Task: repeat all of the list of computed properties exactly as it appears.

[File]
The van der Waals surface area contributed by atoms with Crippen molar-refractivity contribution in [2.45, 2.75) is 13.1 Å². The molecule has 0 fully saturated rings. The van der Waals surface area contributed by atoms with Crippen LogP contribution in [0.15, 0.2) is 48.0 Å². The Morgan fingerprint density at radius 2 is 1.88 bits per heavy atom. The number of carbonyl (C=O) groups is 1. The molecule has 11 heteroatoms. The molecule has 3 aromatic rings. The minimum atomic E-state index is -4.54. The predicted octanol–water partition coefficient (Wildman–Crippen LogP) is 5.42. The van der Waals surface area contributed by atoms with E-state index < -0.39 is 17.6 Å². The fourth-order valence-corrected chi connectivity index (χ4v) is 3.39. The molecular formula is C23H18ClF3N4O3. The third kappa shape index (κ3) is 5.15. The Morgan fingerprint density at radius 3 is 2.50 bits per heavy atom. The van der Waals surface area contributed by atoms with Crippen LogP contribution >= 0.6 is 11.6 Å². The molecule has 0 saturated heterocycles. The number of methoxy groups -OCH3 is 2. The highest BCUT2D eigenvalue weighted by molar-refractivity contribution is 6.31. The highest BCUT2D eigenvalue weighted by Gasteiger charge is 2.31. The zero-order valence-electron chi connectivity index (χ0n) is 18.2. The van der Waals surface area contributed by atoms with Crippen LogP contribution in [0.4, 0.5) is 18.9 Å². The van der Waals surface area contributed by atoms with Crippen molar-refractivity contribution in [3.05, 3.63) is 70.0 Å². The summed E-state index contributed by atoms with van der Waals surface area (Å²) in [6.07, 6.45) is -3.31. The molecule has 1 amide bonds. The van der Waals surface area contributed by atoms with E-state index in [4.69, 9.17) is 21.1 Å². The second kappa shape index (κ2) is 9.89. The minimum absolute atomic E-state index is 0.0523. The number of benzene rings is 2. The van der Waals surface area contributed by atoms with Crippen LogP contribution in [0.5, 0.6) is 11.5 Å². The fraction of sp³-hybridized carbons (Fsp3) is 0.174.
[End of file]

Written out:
The van der Waals surface area contributed by atoms with Crippen molar-refractivity contribution in [2.45, 2.75) is 13.1 Å². The molecule has 0 fully saturated rings. The van der Waals surface area contributed by atoms with Crippen LogP contribution in [0.15, 0.2) is 48.0 Å². The Morgan fingerprint density at radius 2 is 1.88 bits per heavy atom. The number of carbonyl (C=O) groups is 1. The molecule has 11 heteroatoms. The molecule has 3 aromatic rings. The minimum atomic E-state index is -4.54. The predicted octanol–water partition coefficient (Wildman–Crippen LogP) is 5.42. The van der Waals surface area contributed by atoms with E-state index < -0.39 is 17.6 Å². The fourth-order valence-corrected chi connectivity index (χ4v) is 3.39. The molecular formula is C23H18ClF3N4O3. The third kappa shape index (κ3) is 5.15. The Morgan fingerprint density at radius 3 is 2.50 bits per heavy atom. The van der Waals surface area contributed by atoms with Crippen LogP contribution >= 0.6 is 11.6 Å². The molecule has 0 saturated heterocycles. The number of methoxy groups -OCH3 is 2. The highest BCUT2D eigenvalue weighted by molar-refractivity contribution is 6.31. The highest BCUT2D eigenvalue weighted by Gasteiger charge is 2.31. The zero-order valence-electron chi connectivity index (χ0n) is 18.2. The van der Waals surface area contributed by atoms with Crippen LogP contribution in [0.4, 0.5) is 18.9 Å². The van der Waals surface area contributed by atoms with Crippen molar-refractivity contribution in [3.05, 3.63) is 70.0 Å². The summed E-state index contributed by atoms with van der Waals surface area (Å²) in [6.07, 6.45) is -3.31. The molecule has 1 amide bonds. The van der Waals surface area contributed by atoms with E-state index in [4.69, 9.17) is 21.1 Å². The second kappa shape index (κ2) is 9.89. The minimum absolute atomic E-state index is 0.0523. The number of benzene rings is 2. The van der Waals surface area contributed by atoms with Crippen LogP contribution in [0.5, 0.6) is 11.5 Å². The fraction of sp³-hybridized carbons (Fsp3) is 0.174.